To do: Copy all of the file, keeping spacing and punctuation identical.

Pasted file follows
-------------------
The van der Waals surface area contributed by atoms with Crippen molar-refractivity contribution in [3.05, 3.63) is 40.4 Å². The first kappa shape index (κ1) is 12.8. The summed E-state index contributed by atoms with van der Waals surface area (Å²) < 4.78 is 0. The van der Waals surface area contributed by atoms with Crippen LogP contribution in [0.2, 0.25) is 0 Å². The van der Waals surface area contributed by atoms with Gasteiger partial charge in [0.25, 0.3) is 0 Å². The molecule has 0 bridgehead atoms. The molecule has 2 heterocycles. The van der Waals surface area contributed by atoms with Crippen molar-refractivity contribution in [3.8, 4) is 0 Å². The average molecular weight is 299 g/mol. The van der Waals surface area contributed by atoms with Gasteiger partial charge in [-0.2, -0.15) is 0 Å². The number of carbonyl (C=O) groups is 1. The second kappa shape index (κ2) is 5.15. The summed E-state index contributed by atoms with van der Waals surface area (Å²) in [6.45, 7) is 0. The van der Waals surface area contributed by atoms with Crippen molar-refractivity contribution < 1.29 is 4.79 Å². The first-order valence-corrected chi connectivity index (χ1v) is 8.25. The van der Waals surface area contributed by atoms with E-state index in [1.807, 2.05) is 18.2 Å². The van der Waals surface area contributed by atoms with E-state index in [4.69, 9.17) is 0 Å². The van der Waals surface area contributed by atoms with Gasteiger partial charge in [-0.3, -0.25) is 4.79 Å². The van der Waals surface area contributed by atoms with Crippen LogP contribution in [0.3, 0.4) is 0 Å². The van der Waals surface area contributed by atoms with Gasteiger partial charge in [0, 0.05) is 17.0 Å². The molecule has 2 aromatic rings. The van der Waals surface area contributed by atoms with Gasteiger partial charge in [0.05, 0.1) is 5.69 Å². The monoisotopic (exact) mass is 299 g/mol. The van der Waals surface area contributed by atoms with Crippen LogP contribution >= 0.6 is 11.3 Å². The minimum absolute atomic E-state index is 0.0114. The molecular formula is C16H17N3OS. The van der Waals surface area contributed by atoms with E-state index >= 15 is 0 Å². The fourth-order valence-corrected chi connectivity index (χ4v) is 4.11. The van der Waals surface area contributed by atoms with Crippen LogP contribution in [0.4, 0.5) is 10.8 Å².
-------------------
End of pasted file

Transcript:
The van der Waals surface area contributed by atoms with Crippen molar-refractivity contribution in [3.05, 3.63) is 40.4 Å². The first kappa shape index (κ1) is 12.8. The summed E-state index contributed by atoms with van der Waals surface area (Å²) < 4.78 is 0. The van der Waals surface area contributed by atoms with Crippen LogP contribution in [0.2, 0.25) is 0 Å². The van der Waals surface area contributed by atoms with Gasteiger partial charge in [0.25, 0.3) is 0 Å². The molecule has 0 bridgehead atoms. The molecule has 2 heterocycles. The van der Waals surface area contributed by atoms with Crippen molar-refractivity contribution in [3.8, 4) is 0 Å². The average molecular weight is 299 g/mol. The van der Waals surface area contributed by atoms with Gasteiger partial charge in [-0.2, -0.15) is 0 Å². The number of carbonyl (C=O) groups is 1. The second kappa shape index (κ2) is 5.15. The summed E-state index contributed by atoms with van der Waals surface area (Å²) in [6.45, 7) is 0. The van der Waals surface area contributed by atoms with Crippen molar-refractivity contribution < 1.29 is 4.79 Å². The first-order valence-corrected chi connectivity index (χ1v) is 8.25. The van der Waals surface area contributed by atoms with E-state index in [1.807, 2.05) is 18.2 Å². The van der Waals surface area contributed by atoms with E-state index in [4.69, 9.17) is 0 Å². The van der Waals surface area contributed by atoms with Gasteiger partial charge in [-0.3, -0.25) is 4.79 Å². The van der Waals surface area contributed by atoms with Crippen LogP contribution in [0.3, 0.4) is 0 Å². The van der Waals surface area contributed by atoms with Gasteiger partial charge in [0, 0.05) is 17.0 Å². The molecule has 2 aromatic rings. The van der Waals surface area contributed by atoms with Gasteiger partial charge in [0.05, 0.1) is 5.69 Å². The monoisotopic (exact) mass is 299 g/mol. The van der Waals surface area contributed by atoms with Crippen LogP contribution >= 0.6 is 11.3 Å². The minimum absolute atomic E-state index is 0.0114. The molecular formula is C16H17N3OS. The van der Waals surface area contributed by atoms with E-state index >= 15 is 0 Å². The fourth-order valence-corrected chi connectivity index (χ4v) is 4.11. The van der Waals surface area contributed by atoms with Crippen LogP contribution in [0.4, 0.5) is 10.8 Å².